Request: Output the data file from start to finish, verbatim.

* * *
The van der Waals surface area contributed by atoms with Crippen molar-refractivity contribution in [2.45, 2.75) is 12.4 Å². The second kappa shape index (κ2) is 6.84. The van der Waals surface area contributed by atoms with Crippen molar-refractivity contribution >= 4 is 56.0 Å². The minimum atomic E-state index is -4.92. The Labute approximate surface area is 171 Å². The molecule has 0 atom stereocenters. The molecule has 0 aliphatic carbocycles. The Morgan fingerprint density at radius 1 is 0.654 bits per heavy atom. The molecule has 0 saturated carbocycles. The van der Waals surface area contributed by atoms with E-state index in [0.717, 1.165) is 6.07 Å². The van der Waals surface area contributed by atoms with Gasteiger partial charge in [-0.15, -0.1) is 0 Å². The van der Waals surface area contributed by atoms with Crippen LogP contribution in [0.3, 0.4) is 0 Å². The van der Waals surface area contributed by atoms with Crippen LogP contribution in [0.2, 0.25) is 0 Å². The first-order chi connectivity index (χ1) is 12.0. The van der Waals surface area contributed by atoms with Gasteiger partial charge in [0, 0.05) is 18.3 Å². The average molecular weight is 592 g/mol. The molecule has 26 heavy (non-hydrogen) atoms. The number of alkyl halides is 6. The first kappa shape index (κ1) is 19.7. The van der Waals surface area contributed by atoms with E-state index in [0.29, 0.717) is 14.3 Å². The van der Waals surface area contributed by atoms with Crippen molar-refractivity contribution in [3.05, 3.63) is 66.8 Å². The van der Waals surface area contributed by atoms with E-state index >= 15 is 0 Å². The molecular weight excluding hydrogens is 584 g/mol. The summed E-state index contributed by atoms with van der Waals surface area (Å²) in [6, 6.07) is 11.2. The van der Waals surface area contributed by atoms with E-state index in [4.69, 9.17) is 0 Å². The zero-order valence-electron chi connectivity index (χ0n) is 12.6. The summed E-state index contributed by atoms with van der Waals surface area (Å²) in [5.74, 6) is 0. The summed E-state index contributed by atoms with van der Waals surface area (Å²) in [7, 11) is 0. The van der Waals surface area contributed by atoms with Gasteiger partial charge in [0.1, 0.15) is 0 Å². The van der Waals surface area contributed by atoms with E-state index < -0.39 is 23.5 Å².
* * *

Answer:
The van der Waals surface area contributed by atoms with Crippen molar-refractivity contribution in [2.45, 2.75) is 12.4 Å². The second kappa shape index (κ2) is 6.84. The van der Waals surface area contributed by atoms with Crippen molar-refractivity contribution >= 4 is 56.0 Å². The minimum atomic E-state index is -4.92. The Labute approximate surface area is 171 Å². The molecule has 0 atom stereocenters. The molecule has 0 aliphatic carbocycles. The Morgan fingerprint density at radius 1 is 0.654 bits per heavy atom. The molecule has 0 saturated carbocycles. The van der Waals surface area contributed by atoms with E-state index in [0.717, 1.165) is 6.07 Å². The van der Waals surface area contributed by atoms with Gasteiger partial charge in [-0.15, -0.1) is 0 Å². The van der Waals surface area contributed by atoms with Crippen LogP contribution in [0.3, 0.4) is 0 Å². The van der Waals surface area contributed by atoms with Crippen LogP contribution in [0.2, 0.25) is 0 Å². The first-order chi connectivity index (χ1) is 12.0. The van der Waals surface area contributed by atoms with Gasteiger partial charge in [0, 0.05) is 18.3 Å². The average molecular weight is 592 g/mol. The molecule has 26 heavy (non-hydrogen) atoms. The number of alkyl halides is 6. The first kappa shape index (κ1) is 19.7. The van der Waals surface area contributed by atoms with E-state index in [0.29, 0.717) is 14.3 Å². The van der Waals surface area contributed by atoms with Crippen molar-refractivity contribution in [3.05, 3.63) is 66.8 Å². The van der Waals surface area contributed by atoms with E-state index >= 15 is 0 Å². The molecular weight excluding hydrogens is 584 g/mol. The summed E-state index contributed by atoms with van der Waals surface area (Å²) in [6, 6.07) is 11.2. The van der Waals surface area contributed by atoms with E-state index in [4.69, 9.17) is 0 Å². The zero-order valence-electron chi connectivity index (χ0n) is 12.6. The summed E-state index contributed by atoms with van der Waals surface area (Å²) in [5.74, 6) is 0. The summed E-state index contributed by atoms with van der Waals surface area (Å²) in [7, 11) is 0. The van der Waals surface area contributed by atoms with Gasteiger partial charge in [0.1, 0.15) is 0 Å². The van der Waals surface area contributed by atoms with E-state index < -0.39 is 23.5 Å².